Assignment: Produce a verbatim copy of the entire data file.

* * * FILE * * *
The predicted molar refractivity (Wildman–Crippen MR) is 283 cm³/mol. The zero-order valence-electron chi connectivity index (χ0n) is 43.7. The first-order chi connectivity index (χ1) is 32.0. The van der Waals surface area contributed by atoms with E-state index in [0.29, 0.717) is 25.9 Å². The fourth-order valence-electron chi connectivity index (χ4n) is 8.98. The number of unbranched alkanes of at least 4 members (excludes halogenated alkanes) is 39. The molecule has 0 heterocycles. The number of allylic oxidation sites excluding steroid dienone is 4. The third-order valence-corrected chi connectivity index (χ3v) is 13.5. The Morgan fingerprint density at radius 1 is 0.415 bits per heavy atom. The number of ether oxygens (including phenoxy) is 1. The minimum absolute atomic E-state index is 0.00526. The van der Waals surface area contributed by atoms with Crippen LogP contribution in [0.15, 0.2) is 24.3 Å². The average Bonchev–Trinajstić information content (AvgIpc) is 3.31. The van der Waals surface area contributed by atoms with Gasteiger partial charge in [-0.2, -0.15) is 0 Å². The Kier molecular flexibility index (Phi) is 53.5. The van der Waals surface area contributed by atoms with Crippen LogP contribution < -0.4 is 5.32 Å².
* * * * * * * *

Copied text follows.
The predicted molar refractivity (Wildman–Crippen MR) is 283 cm³/mol. The zero-order valence-electron chi connectivity index (χ0n) is 43.7. The first-order chi connectivity index (χ1) is 32.0. The van der Waals surface area contributed by atoms with E-state index in [0.29, 0.717) is 25.9 Å². The fourth-order valence-electron chi connectivity index (χ4n) is 8.98. The number of unbranched alkanes of at least 4 members (excludes halogenated alkanes) is 39. The molecule has 0 heterocycles. The number of allylic oxidation sites excluding steroid dienone is 4. The third-order valence-corrected chi connectivity index (χ3v) is 13.5. The Morgan fingerprint density at radius 1 is 0.415 bits per heavy atom. The number of ether oxygens (including phenoxy) is 1. The minimum absolute atomic E-state index is 0.00526. The van der Waals surface area contributed by atoms with Crippen LogP contribution in [0.15, 0.2) is 24.3 Å². The average Bonchev–Trinajstić information content (AvgIpc) is 3.31. The van der Waals surface area contributed by atoms with Gasteiger partial charge in [-0.2, -0.15) is 0 Å². The Kier molecular flexibility index (Phi) is 53.5. The van der Waals surface area contributed by atoms with Crippen LogP contribution < -0.4 is 5.32 Å².